Dental Implants: Everything You Need To Know

Dental implants are a relatively new option for people with serious tooth problems. Pioneered about 50 years ago, dental implants have grown in popularity since the 1970s as an alternative to dentures or bridges to replace unhealthy or missing teeth. Although only 6% of Americans have implants now, by 2026 that number is set to grow to 23%.

When a patient has enough healthy bone in the jaw to accommodate the implant (which may require surgery to create), the results can be as comfortable, functional and natural looking as the person’s original teeth.

“Implants are an extremely worthwhile investment,” says Roger Levin, D.D.S., who is CEO of the dental management consultancy Levin Group, Inc. “They have a tremendous benefit in the quality of life.”


What Are Dental Implants?


The dental implant, which has traditionally been a small titanium or titanium-alloy screw that a dentist inserts into the jawbone, serves to hold a custom-made dental crown in place. The Food and Drug Administration has since approved zirconia implants for use as well. Zirconia, a hard white ceramic material, has grown significantly in popularity in the last five years.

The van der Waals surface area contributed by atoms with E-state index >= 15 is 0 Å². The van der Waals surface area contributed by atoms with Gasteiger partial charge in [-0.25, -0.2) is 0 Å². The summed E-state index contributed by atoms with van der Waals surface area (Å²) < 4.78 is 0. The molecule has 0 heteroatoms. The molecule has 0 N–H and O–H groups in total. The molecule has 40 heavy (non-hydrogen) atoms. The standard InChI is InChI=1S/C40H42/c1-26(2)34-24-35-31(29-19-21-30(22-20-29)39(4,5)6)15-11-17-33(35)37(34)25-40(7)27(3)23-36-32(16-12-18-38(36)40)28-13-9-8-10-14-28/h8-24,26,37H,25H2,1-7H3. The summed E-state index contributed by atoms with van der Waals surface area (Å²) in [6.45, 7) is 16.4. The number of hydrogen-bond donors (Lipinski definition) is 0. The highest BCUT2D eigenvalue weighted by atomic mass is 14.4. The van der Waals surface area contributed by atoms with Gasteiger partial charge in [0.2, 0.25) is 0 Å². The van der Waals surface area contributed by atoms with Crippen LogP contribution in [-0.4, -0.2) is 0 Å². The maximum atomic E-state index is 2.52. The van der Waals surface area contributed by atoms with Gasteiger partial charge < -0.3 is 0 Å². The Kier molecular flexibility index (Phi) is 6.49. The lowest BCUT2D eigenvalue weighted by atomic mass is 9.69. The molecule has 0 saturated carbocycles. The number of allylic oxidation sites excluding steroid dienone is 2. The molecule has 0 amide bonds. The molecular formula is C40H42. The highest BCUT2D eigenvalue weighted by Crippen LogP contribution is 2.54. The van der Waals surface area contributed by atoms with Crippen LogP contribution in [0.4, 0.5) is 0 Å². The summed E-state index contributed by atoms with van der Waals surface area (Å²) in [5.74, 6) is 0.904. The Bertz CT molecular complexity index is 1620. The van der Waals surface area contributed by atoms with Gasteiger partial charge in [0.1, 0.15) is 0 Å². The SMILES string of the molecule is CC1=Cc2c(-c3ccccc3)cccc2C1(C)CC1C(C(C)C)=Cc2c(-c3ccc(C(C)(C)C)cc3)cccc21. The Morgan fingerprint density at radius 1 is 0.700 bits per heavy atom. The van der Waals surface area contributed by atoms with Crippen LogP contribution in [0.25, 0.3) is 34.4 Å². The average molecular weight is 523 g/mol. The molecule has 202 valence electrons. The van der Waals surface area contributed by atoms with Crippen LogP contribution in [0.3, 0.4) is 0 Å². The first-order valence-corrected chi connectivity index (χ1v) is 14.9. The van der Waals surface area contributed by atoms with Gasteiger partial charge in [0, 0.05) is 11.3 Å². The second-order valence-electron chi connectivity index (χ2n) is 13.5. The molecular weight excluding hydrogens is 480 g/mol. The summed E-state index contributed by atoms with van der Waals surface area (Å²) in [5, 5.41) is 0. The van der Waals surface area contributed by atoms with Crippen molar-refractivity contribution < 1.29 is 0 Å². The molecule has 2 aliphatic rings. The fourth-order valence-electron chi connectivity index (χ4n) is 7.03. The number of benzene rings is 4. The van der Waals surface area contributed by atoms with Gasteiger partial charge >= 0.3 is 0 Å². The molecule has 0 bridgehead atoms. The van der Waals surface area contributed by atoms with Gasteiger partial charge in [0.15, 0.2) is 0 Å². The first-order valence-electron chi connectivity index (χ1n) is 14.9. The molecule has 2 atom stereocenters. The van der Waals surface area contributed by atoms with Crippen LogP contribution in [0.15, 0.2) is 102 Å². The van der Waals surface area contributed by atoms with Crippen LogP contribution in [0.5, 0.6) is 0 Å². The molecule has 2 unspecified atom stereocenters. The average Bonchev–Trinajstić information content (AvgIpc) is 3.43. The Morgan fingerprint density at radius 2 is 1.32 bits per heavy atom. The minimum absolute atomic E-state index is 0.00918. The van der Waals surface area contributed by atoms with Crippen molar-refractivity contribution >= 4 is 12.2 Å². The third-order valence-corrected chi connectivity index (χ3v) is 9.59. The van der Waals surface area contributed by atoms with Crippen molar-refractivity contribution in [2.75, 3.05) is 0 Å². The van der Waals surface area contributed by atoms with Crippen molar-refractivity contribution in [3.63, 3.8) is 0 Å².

If there isn’t sufficient bone to support the implant, you’ll need a bone graft. Bone deficiency can be due to aging, gum disease, injury or other causes. If the implant is going into the upper jaw, the bone around the sinuses needs to be built up, potentially requiring the patient to undergo a sinus lift beforehand.

Dental implants aren’t suited for children whose facial bone structure is still developing, although older teens can have them done. Implant surgery is also less likely to be successful in smokers and people who take immunosuppressive drugs or have just undergone head or neck radiation therapy, have uncontrolled diabetes or are nighttime teeth grinders. (Your dentist can assess whether you’re a teeth grinder, a condition known as sleep bruxism, because of the telltale damage it causes).